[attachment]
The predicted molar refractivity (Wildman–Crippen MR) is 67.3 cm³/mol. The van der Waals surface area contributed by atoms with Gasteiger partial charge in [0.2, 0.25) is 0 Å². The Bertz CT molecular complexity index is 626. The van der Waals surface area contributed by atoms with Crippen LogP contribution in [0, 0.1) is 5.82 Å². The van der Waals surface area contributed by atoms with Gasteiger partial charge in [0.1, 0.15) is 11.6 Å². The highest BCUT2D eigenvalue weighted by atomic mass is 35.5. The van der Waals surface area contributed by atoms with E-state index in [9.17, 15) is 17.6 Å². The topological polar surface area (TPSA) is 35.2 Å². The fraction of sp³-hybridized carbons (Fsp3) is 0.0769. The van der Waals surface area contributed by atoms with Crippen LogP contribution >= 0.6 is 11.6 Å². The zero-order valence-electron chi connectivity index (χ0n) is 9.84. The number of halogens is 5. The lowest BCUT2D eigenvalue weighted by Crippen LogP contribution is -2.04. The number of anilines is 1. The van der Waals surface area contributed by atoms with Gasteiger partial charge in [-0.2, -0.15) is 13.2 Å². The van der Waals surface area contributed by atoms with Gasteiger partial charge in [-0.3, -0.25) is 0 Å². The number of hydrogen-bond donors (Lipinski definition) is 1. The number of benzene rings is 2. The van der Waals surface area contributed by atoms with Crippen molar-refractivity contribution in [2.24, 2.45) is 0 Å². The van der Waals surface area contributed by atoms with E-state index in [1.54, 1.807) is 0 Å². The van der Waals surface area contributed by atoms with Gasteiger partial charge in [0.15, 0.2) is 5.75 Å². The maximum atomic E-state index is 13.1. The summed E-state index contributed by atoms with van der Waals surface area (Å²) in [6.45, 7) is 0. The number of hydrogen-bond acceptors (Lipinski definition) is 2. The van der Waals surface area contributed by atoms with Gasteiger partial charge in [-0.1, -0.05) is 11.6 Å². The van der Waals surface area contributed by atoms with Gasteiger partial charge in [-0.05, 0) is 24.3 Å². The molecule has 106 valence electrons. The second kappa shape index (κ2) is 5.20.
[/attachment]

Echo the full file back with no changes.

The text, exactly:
The predicted molar refractivity (Wildman–Crippen MR) is 67.3 cm³/mol. The van der Waals surface area contributed by atoms with Gasteiger partial charge in [0.2, 0.25) is 0 Å². The Bertz CT molecular complexity index is 626. The van der Waals surface area contributed by atoms with Crippen LogP contribution in [0, 0.1) is 5.82 Å². The van der Waals surface area contributed by atoms with Gasteiger partial charge in [0.1, 0.15) is 11.6 Å². The highest BCUT2D eigenvalue weighted by atomic mass is 35.5. The van der Waals surface area contributed by atoms with E-state index in [9.17, 15) is 17.6 Å². The topological polar surface area (TPSA) is 35.2 Å². The fraction of sp³-hybridized carbons (Fsp3) is 0.0769. The van der Waals surface area contributed by atoms with Crippen LogP contribution >= 0.6 is 11.6 Å². The zero-order valence-electron chi connectivity index (χ0n) is 9.84. The number of halogens is 5. The lowest BCUT2D eigenvalue weighted by Crippen LogP contribution is -2.04. The number of anilines is 1. The van der Waals surface area contributed by atoms with Gasteiger partial charge in [-0.2, -0.15) is 13.2 Å². The van der Waals surface area contributed by atoms with Gasteiger partial charge in [-0.3, -0.25) is 0 Å². The number of hydrogen-bond donors (Lipinski definition) is 1. The number of benzene rings is 2. The van der Waals surface area contributed by atoms with Crippen molar-refractivity contribution in [2.24, 2.45) is 0 Å². The van der Waals surface area contributed by atoms with E-state index in [1.54, 1.807) is 0 Å². The van der Waals surface area contributed by atoms with Gasteiger partial charge in [0.15, 0.2) is 5.75 Å². The maximum atomic E-state index is 13.1. The summed E-state index contributed by atoms with van der Waals surface area (Å²) in [6.45, 7) is 0. The number of hydrogen-bond acceptors (Lipinski definition) is 2. The van der Waals surface area contributed by atoms with Gasteiger partial charge in [-0.1, -0.05) is 11.6 Å². The van der Waals surface area contributed by atoms with Gasteiger partial charge in [-0.05, 0) is 24.3 Å². The molecule has 106 valence electrons. The second kappa shape index (κ2) is 5.20.